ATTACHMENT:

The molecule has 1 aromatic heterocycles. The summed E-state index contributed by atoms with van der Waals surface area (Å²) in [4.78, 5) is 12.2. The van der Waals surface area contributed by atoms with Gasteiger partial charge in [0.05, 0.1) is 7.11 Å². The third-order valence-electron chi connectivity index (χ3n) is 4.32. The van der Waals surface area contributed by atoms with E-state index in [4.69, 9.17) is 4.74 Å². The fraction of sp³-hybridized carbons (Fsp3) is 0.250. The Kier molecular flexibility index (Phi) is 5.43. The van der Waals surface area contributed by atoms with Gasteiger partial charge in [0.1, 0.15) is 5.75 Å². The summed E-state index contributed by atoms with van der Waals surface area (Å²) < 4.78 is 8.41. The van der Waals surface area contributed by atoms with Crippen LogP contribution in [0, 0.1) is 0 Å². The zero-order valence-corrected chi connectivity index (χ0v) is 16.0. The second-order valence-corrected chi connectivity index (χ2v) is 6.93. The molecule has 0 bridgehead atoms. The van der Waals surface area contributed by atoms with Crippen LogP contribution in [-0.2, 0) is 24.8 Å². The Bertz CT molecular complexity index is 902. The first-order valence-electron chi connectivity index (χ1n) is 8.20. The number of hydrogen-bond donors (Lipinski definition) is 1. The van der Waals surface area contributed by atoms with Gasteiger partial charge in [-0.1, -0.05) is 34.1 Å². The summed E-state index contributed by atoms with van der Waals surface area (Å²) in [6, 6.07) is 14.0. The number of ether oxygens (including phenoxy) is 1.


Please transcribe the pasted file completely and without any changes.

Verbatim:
The molecule has 1 aromatic heterocycles. The summed E-state index contributed by atoms with van der Waals surface area (Å²) in [4.78, 5) is 12.2. The van der Waals surface area contributed by atoms with Gasteiger partial charge in [0.05, 0.1) is 7.11 Å². The third-order valence-electron chi connectivity index (χ3n) is 4.32. The van der Waals surface area contributed by atoms with E-state index in [4.69, 9.17) is 4.74 Å². The fraction of sp³-hybridized carbons (Fsp3) is 0.250. The Kier molecular flexibility index (Phi) is 5.43. The van der Waals surface area contributed by atoms with Gasteiger partial charge in [0.1, 0.15) is 5.75 Å². The summed E-state index contributed by atoms with van der Waals surface area (Å²) < 4.78 is 8.41. The van der Waals surface area contributed by atoms with Crippen LogP contribution in [0, 0.1) is 0 Å². The zero-order valence-corrected chi connectivity index (χ0v) is 16.0. The second-order valence-corrected chi connectivity index (χ2v) is 6.93. The molecule has 0 bridgehead atoms. The van der Waals surface area contributed by atoms with Crippen LogP contribution in [-0.2, 0) is 24.8 Å². The Bertz CT molecular complexity index is 902. The first-order valence-electron chi connectivity index (χ1n) is 8.20. The number of hydrogen-bond donors (Lipinski definition) is 1. The van der Waals surface area contributed by atoms with Gasteiger partial charge in [-0.1, -0.05) is 34.1 Å². The summed E-state index contributed by atoms with van der Waals surface area (Å²) in [6, 6.07) is 14.0. The number of ether oxygens (including phenoxy) is 1.